Planning Ahead

Dear Planning Ahead,
Congratulations on being one of the few foreigners to think ahead and not pretend to themselves that they are invincible. So don’t cash in the chips at this stage There are a few things you have to do before you shuffle off. First, have you made a will in Thailand? If you have not, then your family in the UK could have certain rights to your estate, which could out-rank your Thai children’s rights. There’s nothing like a funeral to get family members scratching each other’s eyes out! Especially from one side of the globe to another. The important factor to protect your Thai children is to see an accredited lawyer who will register your will in English and in Thai. If you really are that close to shuffling off then do it today! For that matter, do it today anyway - you might get run over by a bus. Your embassy can advise you too. I congratulate you on protecting the welfare and future of your new family. There are some insurance plans you can take out as well, as long as you are reasonably fit. Talk to your embassy as well, as they can advise on what happens with your pension.


Heart to Heart  with Hillary

A note to you Hillary:

In Thailand, just like other countries, words translated to English from Thai or another outstanding example - Arabic, are mostly phonetic. Don't you read the signs in this city? Every other one has a spelling error but gets the point across. I don’t see ‘katoyey’ in the dicktionary. You must be a little dense not to KNOW that ‘pubic’ was on purpose. I will mail you photos of the large banner advert across S. Pattaya Rd where Pattaya was spelled ‘Pattata’ by the Rotary Club, Central Pattaya and TAT. The sign also said that the bed race event was “organdied” by the Rotary Club.
Singha Jerry

Dear Singha Jerry,

Where would I be without you to assist both myself and the City Fathers with your own particular brand of spelling. Actually, I don’t think you should change one little bit - you fit perfectly. You must have drunk so much Singha that you are eligible for a Thai visa, and you’ve definitely got the spelling to go with it! See you on Pattata Beech some afternoon. I’ll recognize you by the bottle.


Dear Hillary,

Actually, the correct spelling for the trans gendered person is kathoey. So, both of you are wrong. When the word is spoken in conversation, people know what you are talking about. You say Patty ya, I say Pat i ya. Same=same.

G. S., Florida

Dear G.S., Florida,

As the T-shirt says, “Same, Same - But Different.” Thank you for the erudite explanation, but I am not sure if Singha Jerry is ready for it. Or ready to read it? Transliterations are always open for debate, but if you want to really read something different, use one of the electronic translating programs to go from Thai into English.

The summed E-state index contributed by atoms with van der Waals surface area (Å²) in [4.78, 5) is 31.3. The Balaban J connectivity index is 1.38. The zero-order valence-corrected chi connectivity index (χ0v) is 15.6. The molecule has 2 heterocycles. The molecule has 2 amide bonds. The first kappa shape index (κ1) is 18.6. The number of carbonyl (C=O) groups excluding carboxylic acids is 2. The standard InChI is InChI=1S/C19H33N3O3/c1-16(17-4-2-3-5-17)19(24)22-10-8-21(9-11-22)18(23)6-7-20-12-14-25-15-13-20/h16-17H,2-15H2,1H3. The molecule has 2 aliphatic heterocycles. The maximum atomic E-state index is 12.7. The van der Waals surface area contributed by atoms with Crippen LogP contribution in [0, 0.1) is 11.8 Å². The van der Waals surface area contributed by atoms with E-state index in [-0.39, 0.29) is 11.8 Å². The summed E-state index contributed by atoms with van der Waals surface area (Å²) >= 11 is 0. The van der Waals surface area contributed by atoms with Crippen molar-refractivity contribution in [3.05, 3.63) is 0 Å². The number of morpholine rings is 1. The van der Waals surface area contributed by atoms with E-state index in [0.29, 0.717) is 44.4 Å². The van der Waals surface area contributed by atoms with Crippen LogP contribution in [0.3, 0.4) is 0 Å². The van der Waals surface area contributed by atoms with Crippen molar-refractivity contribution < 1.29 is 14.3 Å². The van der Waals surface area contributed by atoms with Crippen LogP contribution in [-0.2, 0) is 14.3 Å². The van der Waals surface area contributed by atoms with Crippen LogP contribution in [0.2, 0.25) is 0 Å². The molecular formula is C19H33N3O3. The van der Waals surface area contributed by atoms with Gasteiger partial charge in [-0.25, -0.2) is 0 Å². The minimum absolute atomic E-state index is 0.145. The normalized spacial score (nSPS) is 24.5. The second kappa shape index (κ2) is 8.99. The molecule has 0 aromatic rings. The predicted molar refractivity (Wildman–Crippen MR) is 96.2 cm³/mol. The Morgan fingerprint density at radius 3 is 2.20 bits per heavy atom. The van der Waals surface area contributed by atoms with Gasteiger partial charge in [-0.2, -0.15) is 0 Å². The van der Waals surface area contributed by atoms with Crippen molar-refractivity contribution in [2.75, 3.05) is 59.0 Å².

Dear Hillary,

One of my workmates and I came to Thailand for two weeks over Xmas. We did what two young blokes do and enjoyed ourselves with the ladies. Unfortunately my mate fell for a girl from the second bar we drank at. She could hardly speak any English at all, but now my mate has received an email from her saying that her mother is ill and she writes, “Darling! Will it be alright if I ask you for more money? I am reluctant to tell you about this, but you are very generous and gentle, I have no one to help at this time.”

That just doesn’t seem to be from the same girl whose English was limited to “I lub you, Darling.” Or “One more beer?” Do they have writers in the bars or has she managed to learn English in four weeks? I don’t really think that is possible, do you? I am trying to show my mate that he is being taken for a ride. He gave her heaps of money in the two weeks, and now she wants more. Tell him he is being a sucker, Hillary.

George

Dear George,

Yes, this was not written by her, and yes, they do have writers who will send the email, and do it for a slice of the money that comes in from the begging letter. Get hold of a book called The Scribe, where this is described. There is also a book called Handbook of English Love Letters, 20 years old now, but most bars have a dog-eared copy somewhere, and I think you will find that the letter your friend received comes exactly from there. Your friend should grow up, George and see the difference between infatuation and true love. Yes, he is being taken for a ride, but whether you can convince him of this is another matter altogether.